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tionariolum Trilingue.-Francisci Willoughbeii Hist. Piscium cum Fig. Oxon. Fol.-Observations Topographical, Moral, and Philological, made in a journey thro' several parts of Europe.- A Collection of unusual or local English Words; with an Account of preparing English Metals.-A Collection of English and other Proverbs. Camb.-A Persuasive to an holy Life.—The Wisdom of God manifested in the Works of the Creation. In two parts.Three Physico-Theological Discourses with Practical Inferences.Miscell. Discourses concerning the Dissolution and Changes of the World, 1692; which have been since reprinted with Additions, and his Letters.—Stirpium Europearum extra Britannias pasćentium Sylloge.-Methodus Insectorum.-Historia Insectorum: Opus Posthumum.-Synopsis Methodica Avium & Piscium : Opus Posthumum.--A long Congratulation to K. Charles II. upon his return.

JOSEPH ODDY, M. A. Fellow. He was born at Leeds, and sent from the school there to this college. Besides his fellowship he had the living of Meldred in Cambridgeshire, but lost both by his Nonconformity. He afterwards retired to Willingham in the isle of Ely, (where Mr. Bradshaw, after his ejectment, had formed a church in his own house, and had preached unmolested five years. To escape the troubles which threatened him in 1667 he went to London, when Mr. Oddy succeeded him, and preached not only to this people but all over the Fens.] He was so much followed, (persons travelling twenty miles to hear him) that he was sometimes constrained to preach in the open fields; on which account it is less to be wondered at that he was frequently imprisoned. He was once confined five years together, and a great while with Mr. Holcroft, to whom he was assistant. But at length he was connived at to preach privately to bis friends. Upon the Indulgence in 1672 [he removed to Cot. tenham, and gave himself up entirely to itinerancy till his death, which happened May 3, 1687. He was buried by the side of his colleague Mr. Holcroft, in a piece of ground which the latter purchased for a burying-ground, at Oakington, where a decent tomb was erected for them both. These two men were the founders of almost all the nonconformist churches about Cambridgeshire, and exercised a general superintendency over them, but were assisted by three other el. ders. (See the account of Mr. Holcroft, p. 260.) Their pulpit is yet preserved at Cottenham. It

may not be amiss here to insert Mr. Oddy's smart re. partee, on being insulted by one of the wits of Cambridge,


after rary lines:

after he was released from prison, in the following extempo

“ Good day, Mr. Oddy,

“ Pray how fares your body?
“ Methinks you look damnably thin ;

Mr. Oddy's extemporary reply.
“ That, Sir's your mistake,

“ 'Tis for righteousness sake; “ Damnation's the fruit of your sin."] SA correspondent * relates the following anecdote of Mr. Oddy; who lived with his great grandfather at Willingham, which he heard from old people there when he was young. " When preaching in the night in a wood, between Willingham and Cottenhain, sitting upon his horse, that he might the more readily escape if molested by informers, he was broke in upon so abruptly, that he was thrown from his horse and quite stunned with the fall. In this state of insensibility he was laid, by his inhuman persecutors, across the horse, and in that situation carried to Cambridge castle."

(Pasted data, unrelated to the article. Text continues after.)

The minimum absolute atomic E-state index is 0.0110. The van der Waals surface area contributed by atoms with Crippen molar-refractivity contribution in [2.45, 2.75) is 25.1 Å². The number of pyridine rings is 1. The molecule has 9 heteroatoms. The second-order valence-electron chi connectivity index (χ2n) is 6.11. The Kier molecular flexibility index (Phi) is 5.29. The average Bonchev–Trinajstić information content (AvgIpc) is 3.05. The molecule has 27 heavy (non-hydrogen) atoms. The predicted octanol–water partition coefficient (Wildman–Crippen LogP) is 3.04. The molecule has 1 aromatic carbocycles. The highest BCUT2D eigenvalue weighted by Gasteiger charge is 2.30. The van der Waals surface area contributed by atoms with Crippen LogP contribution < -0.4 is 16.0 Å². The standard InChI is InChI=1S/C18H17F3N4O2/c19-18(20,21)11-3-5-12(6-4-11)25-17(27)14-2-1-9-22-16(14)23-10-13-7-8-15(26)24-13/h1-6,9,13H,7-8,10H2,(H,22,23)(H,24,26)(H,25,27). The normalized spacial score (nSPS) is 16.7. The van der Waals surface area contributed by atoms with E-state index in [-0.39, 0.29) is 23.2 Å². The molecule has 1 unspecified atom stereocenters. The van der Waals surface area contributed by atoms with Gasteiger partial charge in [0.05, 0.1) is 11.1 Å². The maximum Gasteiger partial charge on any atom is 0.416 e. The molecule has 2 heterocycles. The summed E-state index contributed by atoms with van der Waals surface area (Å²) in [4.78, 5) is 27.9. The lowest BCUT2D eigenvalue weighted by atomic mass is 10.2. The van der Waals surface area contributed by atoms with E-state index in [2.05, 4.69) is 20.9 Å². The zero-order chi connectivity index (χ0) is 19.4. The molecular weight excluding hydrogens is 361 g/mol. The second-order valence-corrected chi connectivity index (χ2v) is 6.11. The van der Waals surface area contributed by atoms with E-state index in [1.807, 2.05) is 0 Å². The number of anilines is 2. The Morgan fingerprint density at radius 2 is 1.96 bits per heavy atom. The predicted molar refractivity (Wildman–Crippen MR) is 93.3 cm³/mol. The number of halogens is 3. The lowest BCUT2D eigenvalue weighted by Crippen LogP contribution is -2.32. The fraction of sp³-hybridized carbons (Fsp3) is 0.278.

THOMAS SENIOR, B. D. Fellow, and lecturer of TrinityChurch. He was a Westminster scholar, and a great critic in the original languages, both Hebrew and Greek. He was an admirable textuary, indefatigably industrious, and a useful preacher. He spent the latter part of his life at Hackney, with alderman Bewley; and preached a lecture many years in the house of alderman Ashhurst, with great acceptation. He has a sermon in the Morning Exercises (at Cripplegate No.7. on hearing the word with profit. James i. 21. It is not only a useful practical discourse, but abounds with learned criticism.]

SAMUEL CORBYN, M. A. Conduct of the same college. A man of untainted piety and integrity. [He was of the congregational denomination, and was one of those who were chosen elders to assist Mr. Holcroft. See p. 260.]

WORKS. A Call from the living God to unconverted Sinners, -Advice to Sinners under Convictions, to prevent their miscarrying in Conversion.

EDMUND Moore, M. A. Fellow. He was born at Dit- . ton near Cambridge, and educated there from his childhood. * Mr. Martin Mayle, minister of Blunham in Bedfordshire.



When twenty-five persons stood for ten fellowships in that college, he was one of them who carried it, without the assistance of any friend, though he had several in the town, determining that he would not obtain it by interest. After his ejection for Nonconformity (particularly for refusing to wear the surplice) Serjeant Maynard received him as his

chaplain, in whose family he continued, much respected, till his marriage. During his residence with the Serjeant he got some knowledge in the law, which was of use to him afterwards, when he lived at East Sheen, near Mortlake in Surrey, as he did several years, and preached as he had opportunity, among those who had sat under the ministry of Mr. Clark

Here he met with trouble, and was excommunicated though by a false name. His goods were seized, and carried off to be sold; but he bid the people buy them at their peril; for, being illegally seized, they were stolen goods. They were therefore soon restored to him. He was a man of great sincerity and exemplary piety, and was very serene in his last hours. He died in May 1689. He had good skill in music, and played well on the bass viol.

JOHN HUTCHINSON, B. A. Fellow. The first edition of this Account of the ejected ministers falling into his hands, seeing only his name there mentioned, he drew up a paper in the following words: “ When K. Charles. returned into England, there was a great revolution and change of af“ fairs. I was then newly chosen Fellow of Trin. Col. in Camb. by Dr. Wilkins. But he being soon after turned